Jenny Anderson is associate director at Hopscotch, a social impact consultancy specializing in education programs. She shares lessons from a recent partnership with Sport England targeting teenage girls.
As we reveled in the glory of seeing tennis player Emma Raducanu’s remarkable victory in the US Open, or watched aghast at Sky Brown’s skateboard tricks to secure her Olympic bronze medal, we were witnessing teenage girls showcase extraordinary sporting abilities.
But while these new sports stars offer welcome inspiration to a generation of young women to take up sport and see what pinnacles they can reach, their success is a long way from the broader trends of teenage girls taking part in exercise.
As Sport England research has shown, the reality of young girls participating in sport and exercise is bleak. It found that more than half (57%) of girls aged 13-16 are not meeting the guidelines of physical activity for their age. And teenage girls are more likely to be less active if they come from less affluent families, have a disability or long-term health condition, or come from a Black or Asian background. These girls are more likely to rely on school-based provision to be active and exercise.
The insight supported what many working in the sector already sensed. Teenage girls face more obstacles than boys when taking part in exercise – and this creates an activity gender gap that lasts into adulthood. Research from Sport England’s Secondary Teacher Training program, conducted by Sheffield Hallam University, shows the main barriers for girls are self-consciousness (57%); a lack of confidence (53%); and not having found anything that they enjoy (32%).
This was recently supported by further research from the Youth Sport Trust, which found that periods have become the biggest factor preventing girls enjoying sports, with 37% saying their periods stopped them getting active in school.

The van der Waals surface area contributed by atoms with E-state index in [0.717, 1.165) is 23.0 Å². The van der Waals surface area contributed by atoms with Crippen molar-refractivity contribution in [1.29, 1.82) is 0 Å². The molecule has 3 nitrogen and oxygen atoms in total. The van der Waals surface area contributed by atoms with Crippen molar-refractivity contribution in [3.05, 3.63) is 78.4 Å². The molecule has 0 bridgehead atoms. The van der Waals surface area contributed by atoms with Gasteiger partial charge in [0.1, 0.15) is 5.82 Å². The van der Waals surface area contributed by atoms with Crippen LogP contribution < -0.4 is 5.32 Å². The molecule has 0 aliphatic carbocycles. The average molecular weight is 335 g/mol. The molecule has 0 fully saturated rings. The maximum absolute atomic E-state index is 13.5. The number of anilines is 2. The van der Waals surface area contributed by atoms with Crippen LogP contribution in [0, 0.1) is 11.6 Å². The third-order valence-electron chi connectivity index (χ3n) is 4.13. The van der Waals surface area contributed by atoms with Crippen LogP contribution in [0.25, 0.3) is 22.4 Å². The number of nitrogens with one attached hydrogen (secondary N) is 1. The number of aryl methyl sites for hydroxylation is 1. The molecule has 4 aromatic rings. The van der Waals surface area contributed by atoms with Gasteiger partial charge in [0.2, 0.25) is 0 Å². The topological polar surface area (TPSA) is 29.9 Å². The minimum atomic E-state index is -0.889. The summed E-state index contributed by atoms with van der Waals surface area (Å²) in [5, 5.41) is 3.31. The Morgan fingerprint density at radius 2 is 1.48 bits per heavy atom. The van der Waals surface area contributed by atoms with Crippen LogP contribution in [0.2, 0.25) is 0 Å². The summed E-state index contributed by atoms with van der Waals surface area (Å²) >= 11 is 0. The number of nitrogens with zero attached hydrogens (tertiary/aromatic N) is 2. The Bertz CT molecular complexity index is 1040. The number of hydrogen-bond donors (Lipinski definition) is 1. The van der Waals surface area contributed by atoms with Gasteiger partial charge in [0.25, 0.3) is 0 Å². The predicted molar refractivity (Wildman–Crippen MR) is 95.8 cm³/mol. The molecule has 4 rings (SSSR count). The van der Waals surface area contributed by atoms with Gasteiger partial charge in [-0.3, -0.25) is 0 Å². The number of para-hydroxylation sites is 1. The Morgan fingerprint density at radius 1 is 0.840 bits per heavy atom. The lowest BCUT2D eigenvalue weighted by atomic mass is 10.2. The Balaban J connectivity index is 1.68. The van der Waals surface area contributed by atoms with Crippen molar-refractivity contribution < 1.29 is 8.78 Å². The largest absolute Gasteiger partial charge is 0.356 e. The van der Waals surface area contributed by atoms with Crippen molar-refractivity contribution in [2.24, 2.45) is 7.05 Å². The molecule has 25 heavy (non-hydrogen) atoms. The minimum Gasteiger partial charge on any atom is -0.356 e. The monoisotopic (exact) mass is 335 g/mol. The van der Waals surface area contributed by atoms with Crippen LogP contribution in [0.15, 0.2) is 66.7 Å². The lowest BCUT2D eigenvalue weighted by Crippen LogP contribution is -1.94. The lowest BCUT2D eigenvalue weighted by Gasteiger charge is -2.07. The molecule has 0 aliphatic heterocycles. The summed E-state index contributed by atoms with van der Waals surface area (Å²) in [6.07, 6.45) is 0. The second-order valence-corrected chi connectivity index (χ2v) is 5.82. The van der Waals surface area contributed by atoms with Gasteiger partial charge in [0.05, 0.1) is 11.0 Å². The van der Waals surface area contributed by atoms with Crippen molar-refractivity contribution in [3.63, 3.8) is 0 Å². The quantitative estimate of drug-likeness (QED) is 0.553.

So, there is clearly an issue to be addressed, and one that requires a program that engages teenage girls and instils new habits with lasting behavior change that will take them through their school careers and beyond.
Since the hugely successful and creative This Girl Can campaign launched in 2015, Sport England has been focused on building women’s confidence to be more active on their own terms, regardless of the type of exercise, their own body shape and ability – to remove the fear of judgment and embrace the joy of being active.
Building on this thinking, along with the latest insight on teenage girls specifically, has proved a springboard for new work that goes beyond traditional comms and behavior-change marketing techniques. To that end, we have worked with Sport England and a £1.5m National Lottery investment to develop Studio You – a free video-on-demand (VOD) platform to help teachers encourage less active 13-16-year-old girls to be active through fun and engaging PE lessons.
With a teacher hub offering resources including schemes of work and discipline cards, and a library of hundreds of video lessons that focus on enjoyment rather than competition, Studio You has been created in collaboration with teenagers and teachers.